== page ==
Her pick, William Johnson, has worked since 2005 as a senior manager at O'Brien's Response Management, which billed itself as a provider of emergency preparedness, response management and crisis services when it merged last year with another firm.
Johnson has 20 years of public- and private-sector experience in urban transportation, public works, and emergency preparation and response, the mayor's office said. At O'Brien's, he worked with Florida's Transportation Department to develop response and recovery plans for natural disasters.
He also managed inspection, assessment and reconstruction of some public buildings and infrastructure damaged last fall by
From 2000 to 2002, Johnson was Philadelphia's streets commissioner, managing a $450 million budget and 2,300 employees. In 2006, he was acquitted by a federal jury of charges that, while streets commissioner, he conspired to use $13,000 in federal money to pay for two parties in his honor, according to court records.
Rawlings-Blake also named Andrew Smullian as her deputy chief of legislative and government affairs. Smullian will represent the city before the federal, state, and local governments, including the City Council, according to the mayor's office.
Johnson will take over from Frank Murphy, who has served as acting transportation director since January, when Rawlings-Blake promoted Khalil Zaied to be her deputy chief of operations.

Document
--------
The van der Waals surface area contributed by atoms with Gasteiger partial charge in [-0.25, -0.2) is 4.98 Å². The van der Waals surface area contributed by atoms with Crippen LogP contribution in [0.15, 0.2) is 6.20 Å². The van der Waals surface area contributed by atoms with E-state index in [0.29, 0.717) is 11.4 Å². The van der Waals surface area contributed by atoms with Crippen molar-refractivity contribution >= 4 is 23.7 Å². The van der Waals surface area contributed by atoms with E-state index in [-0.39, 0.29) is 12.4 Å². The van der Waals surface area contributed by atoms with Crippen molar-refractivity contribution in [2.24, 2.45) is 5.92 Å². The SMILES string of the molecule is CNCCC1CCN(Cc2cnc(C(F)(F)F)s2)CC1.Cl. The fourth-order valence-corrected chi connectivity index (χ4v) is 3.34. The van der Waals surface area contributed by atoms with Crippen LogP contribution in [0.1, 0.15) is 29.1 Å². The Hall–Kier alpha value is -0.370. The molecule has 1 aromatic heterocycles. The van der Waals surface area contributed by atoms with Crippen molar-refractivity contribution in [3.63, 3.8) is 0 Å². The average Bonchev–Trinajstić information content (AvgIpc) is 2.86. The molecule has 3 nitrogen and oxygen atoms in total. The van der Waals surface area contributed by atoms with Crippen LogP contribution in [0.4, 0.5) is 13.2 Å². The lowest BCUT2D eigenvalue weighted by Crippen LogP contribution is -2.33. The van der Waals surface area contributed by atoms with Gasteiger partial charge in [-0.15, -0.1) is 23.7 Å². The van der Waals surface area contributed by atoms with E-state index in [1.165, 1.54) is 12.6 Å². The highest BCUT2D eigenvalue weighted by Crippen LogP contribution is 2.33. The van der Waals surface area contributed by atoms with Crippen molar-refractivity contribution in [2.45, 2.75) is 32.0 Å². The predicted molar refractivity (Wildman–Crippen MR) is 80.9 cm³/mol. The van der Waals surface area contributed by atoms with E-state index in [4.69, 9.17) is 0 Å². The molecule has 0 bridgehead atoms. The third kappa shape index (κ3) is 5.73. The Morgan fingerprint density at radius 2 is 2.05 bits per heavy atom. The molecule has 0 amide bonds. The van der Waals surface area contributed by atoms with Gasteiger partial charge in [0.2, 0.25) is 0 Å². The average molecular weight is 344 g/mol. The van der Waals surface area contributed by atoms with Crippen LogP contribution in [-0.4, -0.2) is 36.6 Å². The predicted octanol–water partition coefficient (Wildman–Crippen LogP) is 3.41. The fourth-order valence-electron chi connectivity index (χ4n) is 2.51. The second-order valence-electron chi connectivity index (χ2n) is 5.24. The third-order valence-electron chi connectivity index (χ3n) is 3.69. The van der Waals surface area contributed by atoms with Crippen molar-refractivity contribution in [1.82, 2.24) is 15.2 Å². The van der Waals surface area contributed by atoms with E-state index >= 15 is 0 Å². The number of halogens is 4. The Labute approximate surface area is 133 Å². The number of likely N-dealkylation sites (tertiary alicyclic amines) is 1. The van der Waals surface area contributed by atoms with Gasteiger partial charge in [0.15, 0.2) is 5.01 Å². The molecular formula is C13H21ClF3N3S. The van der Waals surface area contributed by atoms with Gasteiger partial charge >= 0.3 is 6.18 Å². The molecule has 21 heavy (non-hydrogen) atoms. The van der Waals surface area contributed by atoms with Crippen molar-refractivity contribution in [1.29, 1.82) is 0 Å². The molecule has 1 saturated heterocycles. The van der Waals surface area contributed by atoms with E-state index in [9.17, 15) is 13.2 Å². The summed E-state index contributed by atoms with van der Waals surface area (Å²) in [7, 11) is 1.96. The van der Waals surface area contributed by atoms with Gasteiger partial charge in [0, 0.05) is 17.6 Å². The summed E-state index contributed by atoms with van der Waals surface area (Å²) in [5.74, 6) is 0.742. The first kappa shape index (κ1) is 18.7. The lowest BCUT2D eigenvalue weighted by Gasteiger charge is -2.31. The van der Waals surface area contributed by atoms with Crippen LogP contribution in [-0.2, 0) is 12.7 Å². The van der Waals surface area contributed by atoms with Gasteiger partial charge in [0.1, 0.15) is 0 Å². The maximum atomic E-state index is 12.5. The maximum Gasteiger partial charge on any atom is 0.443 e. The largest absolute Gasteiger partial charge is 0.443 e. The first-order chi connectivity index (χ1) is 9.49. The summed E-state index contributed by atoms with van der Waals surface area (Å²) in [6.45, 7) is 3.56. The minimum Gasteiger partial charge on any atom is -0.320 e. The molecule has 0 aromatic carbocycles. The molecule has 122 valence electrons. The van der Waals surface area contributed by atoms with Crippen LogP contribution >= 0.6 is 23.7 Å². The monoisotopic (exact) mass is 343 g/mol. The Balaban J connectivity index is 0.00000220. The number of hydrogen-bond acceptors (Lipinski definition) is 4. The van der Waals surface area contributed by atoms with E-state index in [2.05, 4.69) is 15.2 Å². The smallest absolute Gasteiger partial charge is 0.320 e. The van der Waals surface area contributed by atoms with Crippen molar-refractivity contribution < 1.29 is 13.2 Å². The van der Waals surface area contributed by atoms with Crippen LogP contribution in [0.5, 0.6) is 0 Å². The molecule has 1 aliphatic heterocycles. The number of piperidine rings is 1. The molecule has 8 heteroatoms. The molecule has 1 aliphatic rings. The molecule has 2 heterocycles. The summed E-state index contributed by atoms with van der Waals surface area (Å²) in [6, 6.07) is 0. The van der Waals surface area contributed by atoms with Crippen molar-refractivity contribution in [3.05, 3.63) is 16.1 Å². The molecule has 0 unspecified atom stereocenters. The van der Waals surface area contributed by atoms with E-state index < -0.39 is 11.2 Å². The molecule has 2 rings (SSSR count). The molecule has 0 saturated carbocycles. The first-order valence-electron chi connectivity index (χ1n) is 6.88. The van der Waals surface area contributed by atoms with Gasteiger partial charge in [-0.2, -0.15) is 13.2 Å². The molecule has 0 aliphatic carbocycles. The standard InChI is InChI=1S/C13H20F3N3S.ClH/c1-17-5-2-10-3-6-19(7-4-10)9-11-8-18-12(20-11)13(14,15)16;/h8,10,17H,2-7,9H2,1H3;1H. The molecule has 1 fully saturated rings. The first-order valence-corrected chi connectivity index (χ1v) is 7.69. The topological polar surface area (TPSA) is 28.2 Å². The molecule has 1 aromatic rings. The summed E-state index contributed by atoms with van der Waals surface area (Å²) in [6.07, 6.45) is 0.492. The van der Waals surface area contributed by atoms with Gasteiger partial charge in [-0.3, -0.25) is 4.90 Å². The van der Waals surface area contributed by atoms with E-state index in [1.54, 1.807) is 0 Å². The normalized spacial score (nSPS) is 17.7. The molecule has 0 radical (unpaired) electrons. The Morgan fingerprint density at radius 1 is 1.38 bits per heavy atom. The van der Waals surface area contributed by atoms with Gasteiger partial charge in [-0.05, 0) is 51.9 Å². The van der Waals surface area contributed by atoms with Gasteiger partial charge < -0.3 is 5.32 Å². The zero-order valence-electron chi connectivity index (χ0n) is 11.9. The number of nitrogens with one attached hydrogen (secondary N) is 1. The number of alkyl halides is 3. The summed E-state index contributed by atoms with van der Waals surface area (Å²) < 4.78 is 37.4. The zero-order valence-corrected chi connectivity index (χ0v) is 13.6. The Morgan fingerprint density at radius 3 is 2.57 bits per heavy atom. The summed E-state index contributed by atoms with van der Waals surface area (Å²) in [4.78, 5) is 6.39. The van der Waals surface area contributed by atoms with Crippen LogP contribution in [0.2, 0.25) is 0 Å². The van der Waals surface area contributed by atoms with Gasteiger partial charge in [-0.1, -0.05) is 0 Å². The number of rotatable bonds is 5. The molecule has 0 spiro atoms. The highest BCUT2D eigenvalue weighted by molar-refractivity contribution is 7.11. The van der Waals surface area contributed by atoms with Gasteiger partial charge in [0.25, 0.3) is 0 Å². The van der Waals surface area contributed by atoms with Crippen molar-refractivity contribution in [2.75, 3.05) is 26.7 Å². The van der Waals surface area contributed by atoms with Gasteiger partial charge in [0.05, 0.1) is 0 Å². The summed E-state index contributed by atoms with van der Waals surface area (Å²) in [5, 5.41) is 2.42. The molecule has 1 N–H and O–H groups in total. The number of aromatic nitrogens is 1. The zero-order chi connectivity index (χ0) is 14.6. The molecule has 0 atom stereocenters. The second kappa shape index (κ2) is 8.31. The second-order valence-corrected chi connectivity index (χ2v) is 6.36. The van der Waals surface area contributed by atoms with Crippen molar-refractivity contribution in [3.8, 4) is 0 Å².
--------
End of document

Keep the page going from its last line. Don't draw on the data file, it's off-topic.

"William Johnson has many years of experience overseeing urban infrastructure projects, and he understands the complex needs of a growing city," Rawlings-Blake said in a statement. "Baltimore's role as an economic engine for the state depends on our ability to maintain our roads to support the daily commute of workers and the commerce moving in and out of our port every day."
Johnson will inherit a speed and red light camera network that hasn't issued tickets in weeks as officials try to ensure an end to recurring problems.
A Baltimore Sun investigation last year found that several speed cameras had logged inaccurate speed readings. Police officers approved as many as six citations a minute, the investigation found, and city judges routinely threw out tickets for deficiencies.
The city stopped issuing citations in January after the camera system went offline during a rocky transition to a new vendor.
New cameras that cost the city $2.2 million were rolled out by the new vendor,
In April, officials again stopped issuing speed or red light camera tickets after it emerged that one speed camera had been programmed with the wrong limit and an incorrect mailing address was printed on citations.
While the speed camera troubles have drawn the most attention, the department has faced other challenges over the past year.
In November, city officials said 12 agency employees had stolen about $60,000 worth of scrap metal.
Also last year, transportation officials revamped how the city hires companies for its lucrative towing business. The overhaul came after a Sun investigation found that a few companies were able to bypass the city's competitive bidding system and were not required to show they were best equipped to provide the service or that they charged the lowest rates.
The Transportation Department subsequently issued requests for proposals, and in August the city awarded $1.8 million in new contracts.
Baltimore Sun reporter Luke Broadwater contributed to this article.